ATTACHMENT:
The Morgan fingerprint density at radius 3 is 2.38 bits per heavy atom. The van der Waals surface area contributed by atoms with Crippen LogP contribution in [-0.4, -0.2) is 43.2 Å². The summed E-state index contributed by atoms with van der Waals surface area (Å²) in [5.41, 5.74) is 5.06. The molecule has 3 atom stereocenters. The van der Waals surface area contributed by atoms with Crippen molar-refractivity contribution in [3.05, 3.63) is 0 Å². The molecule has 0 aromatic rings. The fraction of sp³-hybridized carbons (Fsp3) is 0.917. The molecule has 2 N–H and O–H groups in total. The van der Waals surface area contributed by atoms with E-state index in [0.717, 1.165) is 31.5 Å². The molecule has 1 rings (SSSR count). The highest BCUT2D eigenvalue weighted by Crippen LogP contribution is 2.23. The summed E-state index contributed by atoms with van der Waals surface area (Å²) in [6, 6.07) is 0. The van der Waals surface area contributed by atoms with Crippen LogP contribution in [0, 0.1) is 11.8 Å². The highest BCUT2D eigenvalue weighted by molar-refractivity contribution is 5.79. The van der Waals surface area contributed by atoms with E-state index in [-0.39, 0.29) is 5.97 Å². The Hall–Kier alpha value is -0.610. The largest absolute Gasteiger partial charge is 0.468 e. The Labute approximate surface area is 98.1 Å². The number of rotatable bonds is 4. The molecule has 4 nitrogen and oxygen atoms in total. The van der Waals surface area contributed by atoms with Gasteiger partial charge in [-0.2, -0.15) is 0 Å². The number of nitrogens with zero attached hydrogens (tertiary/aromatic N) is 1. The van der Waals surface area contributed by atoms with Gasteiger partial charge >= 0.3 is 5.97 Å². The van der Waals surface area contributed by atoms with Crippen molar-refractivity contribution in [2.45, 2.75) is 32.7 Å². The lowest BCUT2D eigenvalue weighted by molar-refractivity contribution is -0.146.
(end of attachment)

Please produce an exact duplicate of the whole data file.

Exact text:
The Morgan fingerprint density at radius 3 is 2.38 bits per heavy atom. The van der Waals surface area contributed by atoms with Crippen LogP contribution in [-0.4, -0.2) is 43.2 Å². The summed E-state index contributed by atoms with van der Waals surface area (Å²) in [5.41, 5.74) is 5.06. The molecule has 3 atom stereocenters. The van der Waals surface area contributed by atoms with Crippen molar-refractivity contribution in [3.05, 3.63) is 0 Å². The molecule has 0 aromatic rings. The fraction of sp³-hybridized carbons (Fsp3) is 0.917. The molecule has 2 N–H and O–H groups in total. The van der Waals surface area contributed by atoms with E-state index in [0.717, 1.165) is 31.5 Å². The molecule has 1 rings (SSSR count). The highest BCUT2D eigenvalue weighted by Crippen LogP contribution is 2.23. The summed E-state index contributed by atoms with van der Waals surface area (Å²) in [6, 6.07) is 0. The van der Waals surface area contributed by atoms with Crippen LogP contribution in [0, 0.1) is 11.8 Å². The highest BCUT2D eigenvalue weighted by molar-refractivity contribution is 5.79. The van der Waals surface area contributed by atoms with E-state index in [-0.39, 0.29) is 5.97 Å². The Hall–Kier alpha value is -0.610. The largest absolute Gasteiger partial charge is 0.468 e. The Labute approximate surface area is 98.1 Å². The number of rotatable bonds is 4. The molecule has 4 nitrogen and oxygen atoms in total. The van der Waals surface area contributed by atoms with Gasteiger partial charge in [-0.2, -0.15) is 0 Å². The number of nitrogens with zero attached hydrogens (tertiary/aromatic N) is 1. The van der Waals surface area contributed by atoms with Gasteiger partial charge >= 0.3 is 5.97 Å². The van der Waals surface area contributed by atoms with Crippen molar-refractivity contribution in [2.45, 2.75) is 32.7 Å². The lowest BCUT2D eigenvalue weighted by molar-refractivity contribution is -0.146.